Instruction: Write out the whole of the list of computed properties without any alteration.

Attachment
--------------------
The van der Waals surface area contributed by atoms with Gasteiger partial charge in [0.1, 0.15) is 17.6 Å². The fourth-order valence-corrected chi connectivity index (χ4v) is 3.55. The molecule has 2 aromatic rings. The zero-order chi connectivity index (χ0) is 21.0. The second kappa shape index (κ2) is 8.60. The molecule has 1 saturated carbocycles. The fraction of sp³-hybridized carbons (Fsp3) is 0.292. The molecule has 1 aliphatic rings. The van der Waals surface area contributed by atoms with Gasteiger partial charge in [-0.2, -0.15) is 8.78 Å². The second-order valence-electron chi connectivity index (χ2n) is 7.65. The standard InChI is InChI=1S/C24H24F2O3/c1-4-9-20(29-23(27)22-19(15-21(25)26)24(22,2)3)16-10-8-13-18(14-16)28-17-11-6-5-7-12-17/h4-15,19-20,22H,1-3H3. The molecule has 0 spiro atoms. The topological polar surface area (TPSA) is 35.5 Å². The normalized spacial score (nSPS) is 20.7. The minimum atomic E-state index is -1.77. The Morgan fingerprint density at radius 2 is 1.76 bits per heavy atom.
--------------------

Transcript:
The van der Waals surface area contributed by atoms with Gasteiger partial charge in [0.1, 0.15) is 17.6 Å². The fourth-order valence-corrected chi connectivity index (χ4v) is 3.55. The molecule has 2 aromatic rings. The zero-order chi connectivity index (χ0) is 21.0. The second kappa shape index (κ2) is 8.60. The molecule has 1 saturated carbocycles. The fraction of sp³-hybridized carbons (Fsp3) is 0.292. The molecule has 1 aliphatic rings. The van der Waals surface area contributed by atoms with Gasteiger partial charge in [-0.2, -0.15) is 8.78 Å². The second-order valence-electron chi connectivity index (χ2n) is 7.65. The standard InChI is InChI=1S/C24H24F2O3/c1-4-9-20(29-23(27)22-19(15-21(25)26)24(22,2)3)16-10-8-13-18(14-16)28-17-11-6-5-7-12-17/h4-15,19-20,22H,1-3H3. The molecule has 0 spiro atoms. The topological polar surface area (TPSA) is 35.5 Å². The normalized spacial score (nSPS) is 20.7. The minimum atomic E-state index is -1.77. The Morgan fingerprint density at radius 2 is 1.76 bits per heavy atom.